How Jake Paul Will Knock Tommy Fury Out

Image for How Jake Paul Will Knock Tommy Fury Out

The next phase in the Jake Paul boxing experiment will commence this Sunday night when he finally faces Tommy Fury in Saudi Arabia. The pair were originally scheduled to clash in December 2021, but Fury pulled out due to injury. They have now been engaged in a back-and-forth for upwards of two years—trading endless messages on social media, promising to end each other’s careers, and taking their shirts off whenever they come face-to-face. 

Jake Paul has become a huge figure in the boxing world—having been the Grim Reaper for retired MMA fighters since his knockout of Ben Askren in 2021. A brutal stoppage of Tyron Woodley brought worldwide attention to his journey, and a win over the legendary Anderson Silva surprised combat sports fans further. Paul now seeks to silence those who have tirelessly claimed he would lose to a “real boxer” with a decisive showing against reality TV star Tommy Fury, who is also a boxer. 

So far in his career, Tommy Fury has shown levels of can-dropping unseen since Supermarket Sweep. His opponents have a combined record of 24 wins, and 178 losses. And he didn’t even win the reality TV show he was on. However, the padding in his record isn’t necessarily reflective of his abilities. But he only managed to get finishes in half of those fights. Regardless—it will answer the question of whether Jake is as good as a “real boxer”, because all “real boxers” have the same padding on their records. 

Jake Paul is undeniably a powerful puncher. He has put most of his opponents to sleep, and knocked everyone else down (except Deji). With so much vitriol in this fight, and the desire to prove himself as a “real boxer”, Jake Paul will structure his gameplan around landing the chloroform-laced right hand that had Tyron Woodley showing up for a test he forgot to study for. Tommy Fury is decently quick, and very long—so there’s a few steps Jake has to take in order to get it done.

Tommy Fury’s best attribute is his jab. He will throw it on its own; he will throw it in bunches, he will follow it up with straights and body punches. Fury has a sizable eighty inch reach, which is longer than that of the average heavyweight—and he takes advantage of it with his jab. Jake has to deal with this problem if he is to have any hope of winning. Fortunately for Jake, he’s shown the ability to do this in the past.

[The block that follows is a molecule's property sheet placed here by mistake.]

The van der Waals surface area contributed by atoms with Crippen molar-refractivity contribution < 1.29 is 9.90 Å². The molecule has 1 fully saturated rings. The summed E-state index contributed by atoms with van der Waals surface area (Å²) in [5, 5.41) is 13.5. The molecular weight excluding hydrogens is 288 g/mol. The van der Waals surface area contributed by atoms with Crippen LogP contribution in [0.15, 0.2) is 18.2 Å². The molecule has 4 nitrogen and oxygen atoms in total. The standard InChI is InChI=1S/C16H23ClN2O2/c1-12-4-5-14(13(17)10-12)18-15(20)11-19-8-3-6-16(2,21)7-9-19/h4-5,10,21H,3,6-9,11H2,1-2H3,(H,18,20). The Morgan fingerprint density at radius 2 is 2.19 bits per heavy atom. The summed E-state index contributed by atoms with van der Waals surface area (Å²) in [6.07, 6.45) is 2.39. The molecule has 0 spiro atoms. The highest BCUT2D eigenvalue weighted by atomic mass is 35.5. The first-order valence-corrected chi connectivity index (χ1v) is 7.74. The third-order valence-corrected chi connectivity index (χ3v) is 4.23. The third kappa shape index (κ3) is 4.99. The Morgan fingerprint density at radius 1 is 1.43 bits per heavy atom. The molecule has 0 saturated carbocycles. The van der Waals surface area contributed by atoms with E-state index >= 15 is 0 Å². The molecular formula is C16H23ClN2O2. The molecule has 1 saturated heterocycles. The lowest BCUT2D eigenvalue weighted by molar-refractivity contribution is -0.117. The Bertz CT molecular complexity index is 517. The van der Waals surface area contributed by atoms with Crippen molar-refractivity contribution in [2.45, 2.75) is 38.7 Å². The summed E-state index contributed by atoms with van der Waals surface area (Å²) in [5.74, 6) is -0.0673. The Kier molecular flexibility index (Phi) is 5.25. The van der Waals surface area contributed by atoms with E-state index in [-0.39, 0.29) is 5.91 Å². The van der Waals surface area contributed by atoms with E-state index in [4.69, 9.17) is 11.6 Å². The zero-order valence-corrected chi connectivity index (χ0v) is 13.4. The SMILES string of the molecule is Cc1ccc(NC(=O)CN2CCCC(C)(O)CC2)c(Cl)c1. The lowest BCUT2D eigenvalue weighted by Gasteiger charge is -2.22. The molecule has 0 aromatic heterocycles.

Jake Paul’s highlight reel is almost exclusively jab counters. Every shot he landed on Ben Askren came over the top of Askren’s jab, if you can call what Askren was doing a “jab”. He landed right hand counters against Anderson Silva throughout their bout, and Nate Robinson couldn’t get enough of throwing his lead hand out while running forward—resulting in multiple knockdowns and an early bedtime when Jake stepped back and came over the top. Granted Robinson and Askren are still a fair few hours on the bag away from being Sonny Liston, but it’s still promising that Jake Paul is at least aware of how to use an opponent’s jab to land his best punch.

Further aid for Jake Paul’s gameplan comes from Fury’s consistently woeful defense. Despite his resume consisting of three garbage men, two taxi drivers, a butcher, a grade school teacher, and your dad—Tommy Fury still gets hit clean in every fight he’s in. This is because his two primary forms of defense, frames and opportunistic straight counters, don’t really work for him.

Fury will frame and move to his left when his opponents step in, and when he himself is leaving range. The only time he defends differently is when he is already against the ropes. If the incoming attack is wide—a hook, or anything looping—Fury will either throw his right hand straight, or throw an uppercut if the range is right. He will also occasionally close the distance himself and clinch, typically after failing to roll away. Jake Paul will be dreaming Fury keeps this defense for their match. 

In his first professional fight, Jake Paul used a slapping lead left hook to herd AnEsonGib towards his power side. This shot will be crucial against Tommy Fury as Jake’s best chance to land his overhand right will be when Fury frames away. If Paul can get Fury moving with such a non-committal punch as that, he will land his bomb at some point. Jake isn’t a huge proponent for handbagging, and stays disciplined for the most part, so it’s hard to imagine him going wild and getting put down with an uppercut when Fury has his back in the corner. 

Tommy Fury’s style has been consistent since his debut. The weaknesses he has shown so far play into Jake’s hands, and it seems unlikely he will be fighting much differently on Sunday night. But maybe he doesn’t have to. Tommy Fury has a lifetime of training, and won’t ever let us forget his last name. This is a heated contest—far more than either man has ever experienced. Perhaps the discussion around this fight should be less about skills and ability, and more about which man can walk through the fire. 

Share this article

Leave a comment

Your email address will not be published. Required fields are marked *